(5) The Court of Appeal erred in law when it suo motu amended the award of 616,019.36 pounds to giving the option to the cross-respondent to pay the sum of N80,082.516 without affording the opportunity to the parties, particularly the cross-appellants to address the court denied the cross appellants a fair hearing having regard to section 36(1) of the Constitution of the Federal Republic of Nigeria, 1999.
RELIEFS SOUGHT FROM THE SUPREME COURT
(a) To affirm the judgment of the trial court in its entirety including
(i) That portion that utilized the pleadings of the parties, particularly that of the cross-respondent.
(ii) Award of 616,019.36.
(b) Set aside that part of the decision of the lower court interfering with the decision of the trial court whereby
(i) The learned trial judge was faulted for using and utilizing the pleadings of the cross-respondent.
(ii) The award of 616,019.36 pounds was amended by giving the cross-respondent the option to pay N80,082.516.
The cross-respondent in a brief settled by G. Ofodile Okafor SAN filed on 20/6/06 raised an argument on a preliminary objection. The crux of the objection being that the ground of appeal is an obiter dicta and not the ratio of the judgment and also the issue raised in the ground of appeal is merely academic as a right of appeal can be exercised against a judgment or that part of the judgment which is against such a party. That a ground of appeal must relate to the decision and should be a challenge to the validity of the ratio of the decision and that is not the case here. He cited Egbe v Alhaji (1990) NWLR (Pt 128) 546 at 590; Odessa v FRN (No.2) (2005) 10 NWLR (Pt 934) 528; A.G. Anambra State v NIWA (2004) 3 NWLR (Pt 861) 640 at 654. Asafa Foods Factory v Alraine (Nig.) Ltd (2002) 12 NWLR (Pt.781) 353; Controller Nigerian Prisons Service Ors v Adekanye (2002) 15 NWLR (Pt 790) 362; A.G. Federation v ANPP (2003) 18 NWLR (Pt. 851) 182 at 210 – 211.
Responding in line with the reply on point of law of the cross-appellant, learned counsel on their behalf said the ground one of the amended notice of cross-appeal is not an obiter dicta but a ratio decidendi of the judgment. He cited Egbe v. Alhaji (1990) 1 NWLR (Pt.128) 546; Coker v. UBA (1997) 2 NWLR (Pt.490 ) 641 at 664; Odessa v FRN (No.2) (2005) 10 NWLR (Pt. 934) 528 at 555 – 556.
That it is not correct that the ground one does not raise a live issue or is academic. He stated that since pleadings define the scope of litigation, the pronouncement of the court below on this score ought not to be left unchallenged. He cited Akintola & anor. v. Solano (1986) ALL NLR 395 at 422. Oshodi v. Eyifunmi (2002) 13 NWLR (Pt. 684) 298 at 337
This preliminary objection is a distraction and even has no merit and is dismissed.
MAIN CROSS APPEAL
Prince Fagbemi SAN for the cross-appellants contended that a careful scrutiny of paragraphs 44 – 48 of the further Amended Statement of Defence of the cross-respondent will show a case of constructive admission of the fact that the cross-respondent was not only aware of the shortfall of 616,019.36 pounds claimed by the cross-appellants but made determined efforts to compromise same with the latter, albeit, unsuccessfully. That the cross-respondent introducing the issue of estoppels was a face saving measure. That the court below was right in referring to the defendant’s/cross-respondents pleadings as the law is that what is admitted needs no proof. He cited 75 of the Evidence Act; I.B.W.A. Ltd. v. Unaka Zamba (1998) 9 NWLR (Pt. 565) 245 at 264.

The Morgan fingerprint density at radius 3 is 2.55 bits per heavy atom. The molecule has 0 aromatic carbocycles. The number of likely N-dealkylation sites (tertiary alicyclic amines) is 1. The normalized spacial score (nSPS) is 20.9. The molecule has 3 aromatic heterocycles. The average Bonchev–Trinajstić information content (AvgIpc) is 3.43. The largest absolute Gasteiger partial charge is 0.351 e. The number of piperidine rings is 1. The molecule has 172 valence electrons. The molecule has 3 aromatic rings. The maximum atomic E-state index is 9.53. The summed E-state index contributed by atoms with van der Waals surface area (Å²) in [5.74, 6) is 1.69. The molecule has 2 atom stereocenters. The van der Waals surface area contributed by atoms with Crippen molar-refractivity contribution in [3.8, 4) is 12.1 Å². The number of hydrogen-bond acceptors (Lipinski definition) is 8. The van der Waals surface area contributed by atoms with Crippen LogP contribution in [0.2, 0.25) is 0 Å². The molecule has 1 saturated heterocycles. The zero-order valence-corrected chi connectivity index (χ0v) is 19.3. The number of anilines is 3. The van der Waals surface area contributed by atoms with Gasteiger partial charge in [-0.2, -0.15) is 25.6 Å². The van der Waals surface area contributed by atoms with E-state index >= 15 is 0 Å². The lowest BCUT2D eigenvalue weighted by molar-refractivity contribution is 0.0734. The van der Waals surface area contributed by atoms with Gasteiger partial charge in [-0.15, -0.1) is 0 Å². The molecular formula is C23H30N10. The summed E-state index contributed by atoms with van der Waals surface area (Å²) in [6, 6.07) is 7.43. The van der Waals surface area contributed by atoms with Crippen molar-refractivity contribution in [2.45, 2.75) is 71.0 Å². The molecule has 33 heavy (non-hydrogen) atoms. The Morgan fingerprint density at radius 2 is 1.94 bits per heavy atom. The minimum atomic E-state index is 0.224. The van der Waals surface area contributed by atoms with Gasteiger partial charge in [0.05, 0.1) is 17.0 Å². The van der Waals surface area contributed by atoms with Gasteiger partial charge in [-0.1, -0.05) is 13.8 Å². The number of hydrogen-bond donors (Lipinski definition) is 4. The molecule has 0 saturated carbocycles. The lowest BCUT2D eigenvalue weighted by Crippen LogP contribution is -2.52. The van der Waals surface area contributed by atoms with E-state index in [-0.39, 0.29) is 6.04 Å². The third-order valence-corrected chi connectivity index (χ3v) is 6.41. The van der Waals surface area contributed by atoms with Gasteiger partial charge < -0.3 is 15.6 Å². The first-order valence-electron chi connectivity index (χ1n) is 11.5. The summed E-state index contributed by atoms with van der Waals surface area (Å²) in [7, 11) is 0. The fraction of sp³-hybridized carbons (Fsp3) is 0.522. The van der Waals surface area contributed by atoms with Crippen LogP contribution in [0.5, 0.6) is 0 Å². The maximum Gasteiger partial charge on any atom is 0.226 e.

That Order 27 Rule 2(1) of the Rules of the High Court of Plateau State 1987 as amended and applicable to Bauchi State allows for judgment for default of defence in a claim for debt or liquidated money demand thereby obviating the necessity of evidence. He referred to order 27 Rules 4, 5 and 6; Order 30 Rule 3 which provides for judgment on the basis of admission.
For the cross-appellants was further contended that where pleadings do not raise serious triable issue, the court is entitled to draw necessary conclusions from the pleadings and proceed to enter judgment for the party in appropriate cases. He cited Akintola v. Anor. v. Solano (1986) ALL NLR 395 at 422; Honika Sawmill v. Hoff (1994) 2 SCNJ 86 at 94, 96 & 98
On issue two which has to do with the question of jurisdiction having regard to the interference by the lower court with the award of 616,019.36 pounds by giving the option to the cross-respondent to pay the sum of N80,082.516, the cross-appellant contended that the court below was wrong to tinker with the award in foreign currency in the sum 616,019.36 pounds and was perverse. That since that court found the amendment on which the award of 616,019.36 pounds was predicated was properly made, it was a compete anti-thesis to turn around to amend or tamper with the award made by the learned trial Judge. Prince Fagbemi SAN said it was inconsistent and irreconcilably incongruous with the judgment of the lower court dismissing the appeal of the cross-respondent and holding that the amendment was consequential. That it is settled law that a consequential order flows naturally in terms of consistency and gives effect to the main judgment. That the interference with the award of 616,019.36 pounds by the lower court is a marked departure which makes nonsense of the verdict dismissing the entire appeal. That the amendment is all the more flawed for want of jurisdiction as none of the respondents asked for it. He cited Akinbobola v Plisson Fisko Nigeria Ltd. & Ors. (1991) 1 NWLR (Pt.167) 270 at 288; Dantosoho v. Mohammed (2003) 6 NWLR (Pt.817) 489 – 490; Owena Bank v. Stock Exchange (1997) 7 SCNJ 160 at 175; Nwanya v. Nwanya (1987) 3 NWLR (Pt.62) 697.